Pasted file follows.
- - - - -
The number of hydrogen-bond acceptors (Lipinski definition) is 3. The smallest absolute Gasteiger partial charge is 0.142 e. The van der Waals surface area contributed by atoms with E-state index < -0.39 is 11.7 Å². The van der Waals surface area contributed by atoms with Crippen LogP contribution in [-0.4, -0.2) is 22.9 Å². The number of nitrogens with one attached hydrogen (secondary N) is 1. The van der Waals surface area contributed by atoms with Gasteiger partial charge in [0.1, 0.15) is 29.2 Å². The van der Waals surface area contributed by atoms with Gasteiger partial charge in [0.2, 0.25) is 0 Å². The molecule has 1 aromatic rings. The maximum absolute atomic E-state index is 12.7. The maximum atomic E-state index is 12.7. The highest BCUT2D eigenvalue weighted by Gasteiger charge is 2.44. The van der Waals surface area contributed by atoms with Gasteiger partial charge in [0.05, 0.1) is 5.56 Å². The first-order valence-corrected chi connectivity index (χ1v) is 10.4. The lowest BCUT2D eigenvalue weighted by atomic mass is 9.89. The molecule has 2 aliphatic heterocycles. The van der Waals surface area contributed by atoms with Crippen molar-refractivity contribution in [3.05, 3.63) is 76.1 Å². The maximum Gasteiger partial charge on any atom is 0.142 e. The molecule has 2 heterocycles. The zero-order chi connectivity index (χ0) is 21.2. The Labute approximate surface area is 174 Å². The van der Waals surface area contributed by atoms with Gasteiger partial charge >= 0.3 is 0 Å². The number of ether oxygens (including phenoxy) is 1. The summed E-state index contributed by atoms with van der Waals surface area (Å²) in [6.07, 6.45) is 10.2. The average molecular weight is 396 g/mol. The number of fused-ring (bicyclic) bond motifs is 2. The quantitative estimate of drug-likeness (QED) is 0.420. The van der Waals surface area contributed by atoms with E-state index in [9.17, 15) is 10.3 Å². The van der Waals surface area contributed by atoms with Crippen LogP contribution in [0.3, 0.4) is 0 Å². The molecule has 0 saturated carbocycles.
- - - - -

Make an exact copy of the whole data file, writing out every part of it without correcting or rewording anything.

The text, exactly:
The number of hydrogen-bond acceptors (Lipinski definition) is 3. The smallest absolute Gasteiger partial charge is 0.142 e. The van der Waals surface area contributed by atoms with E-state index < -0.39 is 11.7 Å². The van der Waals surface area contributed by atoms with Crippen LogP contribution in [-0.4, -0.2) is 22.9 Å². The number of nitrogens with one attached hydrogen (secondary N) is 1. The van der Waals surface area contributed by atoms with Gasteiger partial charge in [0.1, 0.15) is 29.2 Å². The van der Waals surface area contributed by atoms with Gasteiger partial charge in [0.2, 0.25) is 0 Å². The molecule has 1 aromatic rings. The maximum absolute atomic E-state index is 12.7. The maximum atomic E-state index is 12.7. The highest BCUT2D eigenvalue weighted by Gasteiger charge is 2.44. The van der Waals surface area contributed by atoms with Gasteiger partial charge in [0.05, 0.1) is 5.56 Å². The first-order valence-corrected chi connectivity index (χ1v) is 10.4. The lowest BCUT2D eigenvalue weighted by atomic mass is 9.89. The molecule has 2 aliphatic heterocycles. The van der Waals surface area contributed by atoms with Crippen molar-refractivity contribution in [3.05, 3.63) is 76.1 Å². The maximum Gasteiger partial charge on any atom is 0.142 e. The molecule has 2 heterocycles. The zero-order chi connectivity index (χ0) is 21.2. The Labute approximate surface area is 174 Å². The van der Waals surface area contributed by atoms with Gasteiger partial charge >= 0.3 is 0 Å². The number of ether oxygens (including phenoxy) is 1. The summed E-state index contributed by atoms with van der Waals surface area (Å²) in [6.07, 6.45) is 10.2. The average molecular weight is 396 g/mol. The number of fused-ring (bicyclic) bond motifs is 2. The quantitative estimate of drug-likeness (QED) is 0.420. The van der Waals surface area contributed by atoms with E-state index in [9.17, 15) is 10.3 Å². The van der Waals surface area contributed by atoms with Crippen LogP contribution in [0.3, 0.4) is 0 Å². The molecule has 0 saturated carbocycles.